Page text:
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A bulging or ballooning in the wall of a blood artery is known as an aneurysm. The area within the artery has become weaker, and it tends to bulge outwards under normal blood pressure.
An aneurysm can have different shapes. So sometimes it’s just the part of the wall that balloons out of the side. Sometimes it’s the whole artery that begins to expand. It can occur within any of the blood vessels that lead to the brain or within the brain itself. What we worry about most with an aneurysm is that the area of the wall is weak and therefore can burst and rupture, which can cause bleed in the brain.
The most serious danger of an aneurysm is that it will burst and cause a stroke or massive bleeding, which can be life-threatening. A big aneurysm might disrupt your blood flow and cause blood clots.
It is very important to get it diagnosed and treated as soon as possible. Aneurysms often have very mild symptoms or no symptoms, so regular checkups can help your doctor to check warning signs.
Types of Aneurysms
There are three types of aneurysms that are classified by their location in the body.
The aorta is a large artery that originates at the heart’s left ventricle and passes through the chest and abdomen. The aorta’s usual diameter is between 2 and 3 centimeters (cm), but an aneurysm can cause it to bulge to more than 5 cm.
They’re also known as “berry” aneurysms because of their shape. Cerebral aneurysms occur in the wall of the blood vessels present in the brain. These types of aneurysms are caused due to smoking.
Thoracic aortic aneurysm
A thoracic aortic aneurysm is a bulging or ballooning of the aorta that runs through the chest and down to the diaphragm. Atherosclerosis, or artery hardening, is a common cause.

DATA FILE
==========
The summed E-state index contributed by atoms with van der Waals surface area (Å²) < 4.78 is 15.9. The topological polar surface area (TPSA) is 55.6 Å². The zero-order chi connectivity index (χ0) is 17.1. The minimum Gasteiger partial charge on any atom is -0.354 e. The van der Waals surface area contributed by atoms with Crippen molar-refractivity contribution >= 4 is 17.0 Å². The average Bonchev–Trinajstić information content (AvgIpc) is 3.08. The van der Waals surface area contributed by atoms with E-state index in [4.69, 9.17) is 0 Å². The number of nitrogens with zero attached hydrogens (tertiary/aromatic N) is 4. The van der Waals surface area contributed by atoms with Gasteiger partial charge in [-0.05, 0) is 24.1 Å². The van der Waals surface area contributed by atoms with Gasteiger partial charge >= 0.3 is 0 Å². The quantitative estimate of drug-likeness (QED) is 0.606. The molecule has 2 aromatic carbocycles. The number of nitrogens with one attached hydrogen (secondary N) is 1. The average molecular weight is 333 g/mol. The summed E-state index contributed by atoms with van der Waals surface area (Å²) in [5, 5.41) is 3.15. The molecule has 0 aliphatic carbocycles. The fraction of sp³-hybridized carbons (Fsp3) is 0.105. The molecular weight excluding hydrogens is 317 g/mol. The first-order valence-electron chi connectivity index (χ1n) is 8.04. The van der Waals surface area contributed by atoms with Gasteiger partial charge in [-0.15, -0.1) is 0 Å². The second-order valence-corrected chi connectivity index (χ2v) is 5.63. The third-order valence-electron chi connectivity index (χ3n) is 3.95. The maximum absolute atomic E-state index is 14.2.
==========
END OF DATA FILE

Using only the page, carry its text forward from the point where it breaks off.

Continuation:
Cause of Aneurysms
Any condition that causes your artery walls to weaken. Atherosclerosis and high blood pressure are the most common causes. Aneurysms can also be caused by deep wounds and infections. It’s also possible that you were born with a weakening in one of your artery walls.
Treatment of Aneurysms
An aneurysm can be treated depending on its size, type, and location. For inoperable aneurysms, doctors may prescribe medications to lower blood pressure or reduce the force of the heartbeat. So that chances of it bursting will be reduced.
For an operable aneurysm, your doctor may first try medication and a wait-and-see approach, with periodic tests to track its growth.
It can also become a medical emergency. In some cases of aneurysms, there is a need for surgery to strengthen the artery wall. When the aneurysm has ballooned out the side of the blood vessel, a clip and coiling process is used to close that area.
Aneurysms can’t always be prevented because some are congenital, meaning they’re there from birth. Some lifestyle decisions, however, can reduce the risk:
Smoking increases the risk of aortic aneurysms and aneurysm rupture anywhere in the body. So, quitting smoking can lower the chance of a severe aneurysm.
Managing Blood Pressure
The risk of aneurysms can be reduced by controlling blood pressure. Dietary changes, regular exercise, and medication help in maintaining healthy blood pressure.
Take a Healthy Diet
A healthy diet can also help to lower cholesterol and the risk of atherosclerosis. Atherosclerosis is frequently connected to fusiform aneurysms.
Anyone who has been diagnosed with an aneurysm and is being treated conservatively can work with a healthcare practitioner to address any risk factors.